A sudden noise from her – their – bedroom interrupted Mary’s thoughts and seemed to vibrate the dancing dust-motes in the air. Must be Stevie playing, she thought as she slowly moved down the hall. Stephen had always been drawn to the master bedroom, to his father’s razor in the bathroom, to her jewellery, to the shoes in the closet, the ties behind the door. He looked almost out of place in front of the huge headboard; it should have been familiar, comforting; instead, it reminded Mary of her tenuous grip on her surroundings. She stopped at the door and watched him lie with his arm across his eyes like as though he were laid out on the beach coping with too much sunlight. Stephen had long been too old for the predictable routine, but Mary sensed that he found it useful to behave so. She knew that he knew she was watching him, yet Mary paused, unwilling to let the moment pass. She suspected that he had a keener sense of their situation than he let on, and that consciously he had grown used to the various manifestations of her grief. Analyse that, she thought, how twisted is a mom that revels in her own psychological distress?
“Hi, Mom,” he said from behind his arm.
He was so calm, she thought, and her throat hitched. She waited a moment before answering.
“Hey, kiddo,” she replied. “Where’s Logan’s dad? I thought he’d be here by now.”
“Oh, he’s on his way, I’m sure,” Stephen said.
Mary sat on the edge of the bed. Neither spoke, as though they were afraid that the sound of their voices would break the moment like a cough during prayer.
“Some of the kids in Sunday school say that dad’s not dead at all,” he said.
Mary lay back beside Stephen and stared at the ceiling, waiting.
“Really?” she asked.
Stephen spoke quickly, as though he could gain courage by getting it all out at once: “They said that dad is screwing some slut while we stay at home and worry about him I know what screwing is and I found out what a slut is Mom so you don’t have to explain it to me but they called me and him bastards but I don’t know that word is what they say true mom because I think that bastard is a really bad thing –”
Stephen stopped when his voice cracked. Again Mary waited, ready to burst.
“Are we bastards, mom?” He finished.
Hate, black as obsidian, filled her broken heart as she imagined the church kids hammering Stevie with questions while Mrs. Freelman stepped out of Sunday School for a cigarette.
Sometimes it feels like it, honey, she thought, sometimes it seems like we have a million different parents and that we’re floating around not knowing or caring where we come from. Sometimes people are so shitty to each other that it just makes you weep. Sometimes you just want to give the world the finger and scream as you run away. But she said nothing, ashamed that she had no answer, only vague bumpy resolutions that bounced around her cerebrum.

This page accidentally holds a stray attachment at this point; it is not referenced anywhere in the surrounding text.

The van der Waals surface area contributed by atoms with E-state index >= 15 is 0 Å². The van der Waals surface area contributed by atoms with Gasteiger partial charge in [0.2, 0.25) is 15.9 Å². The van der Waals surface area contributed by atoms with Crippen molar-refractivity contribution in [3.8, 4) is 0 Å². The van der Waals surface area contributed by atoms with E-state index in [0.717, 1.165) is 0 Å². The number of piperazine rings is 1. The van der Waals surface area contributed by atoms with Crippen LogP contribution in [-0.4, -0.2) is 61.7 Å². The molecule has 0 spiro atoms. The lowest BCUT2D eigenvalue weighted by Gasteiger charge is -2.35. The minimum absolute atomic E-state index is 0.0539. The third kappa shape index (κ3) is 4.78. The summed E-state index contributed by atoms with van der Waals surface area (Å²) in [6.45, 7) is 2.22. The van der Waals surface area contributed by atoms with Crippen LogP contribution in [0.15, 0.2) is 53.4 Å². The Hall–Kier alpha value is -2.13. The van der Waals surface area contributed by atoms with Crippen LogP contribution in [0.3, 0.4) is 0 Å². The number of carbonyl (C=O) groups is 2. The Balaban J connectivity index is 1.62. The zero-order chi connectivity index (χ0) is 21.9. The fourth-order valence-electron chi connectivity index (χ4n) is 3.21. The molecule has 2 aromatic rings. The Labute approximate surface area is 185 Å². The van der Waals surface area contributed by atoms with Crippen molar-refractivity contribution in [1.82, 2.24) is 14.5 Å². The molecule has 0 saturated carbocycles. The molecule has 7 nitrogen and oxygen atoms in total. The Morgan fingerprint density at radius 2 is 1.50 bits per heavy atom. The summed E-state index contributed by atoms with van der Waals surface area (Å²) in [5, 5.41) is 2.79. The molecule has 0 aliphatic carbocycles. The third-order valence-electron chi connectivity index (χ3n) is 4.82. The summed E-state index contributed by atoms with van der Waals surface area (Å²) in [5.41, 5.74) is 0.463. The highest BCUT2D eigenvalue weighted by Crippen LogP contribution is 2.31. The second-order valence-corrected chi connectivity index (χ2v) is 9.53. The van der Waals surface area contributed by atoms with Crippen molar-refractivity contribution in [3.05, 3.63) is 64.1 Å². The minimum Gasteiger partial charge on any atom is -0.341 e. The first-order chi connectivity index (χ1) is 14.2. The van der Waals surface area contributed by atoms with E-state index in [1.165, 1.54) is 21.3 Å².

Stephen was silent as he lay beside her, as though mustering courage for his next inevitable question. The family portraits in the hall suddenly appeared in Mary’s mind, the smiling faces, the trips, the places, the people. Her husband, Stephen’s father, their family completion, was not in any of them. Mary was slow to respond, shaken, forgetting even to warn him about his language.
“No, Stevie, you’re not,” she said.
Stephen had cried after Mary told him.
Later, after Stevie had left with Logan and Mr. Guild, Mary found herself again in the kitchen. She watched the feeder as she stood in front of the sink. She missed the tiny hummingbirds that suspended themselves almost motionless save the blinding speed of their wings. She had watched a sparrow spasmodically flutter around the feeder, desperate to sample the remnants of sweet, syrupy nectar.
I’m like that sparrow, thought Mary, I’m just not properly equipped to get at the sweet stuff.
Sighing, she decided to make a new batch: all she needed was water, sugar, and red food-colouring, a few simple items. It should keep until we move, Mary thought as the water on the stove boiled. Her eyes moved past the feeder to the driveway beyond, where a dark car had pulled up, crushing the grey dandelions. Suddenly Mary wished that Stephen was still home as the three balding men politely closed the car doors, walked up the path, and rang the doorbell. She put down her tea towel, dried her hands, and changed her mind. No, I’m glad he left, she thought, I’m not even sure I want to be here. The doorbell’s fading echoes clanged in Mary’s mind as she opened the door, walked past the men, grabbed a ladder from the garage, and took down the empty, faded feeder. She said nothing as the men stood confused on the doorstep. That’s okay, she thought, somehow she knew that the visit would last no more than an hour anyhow.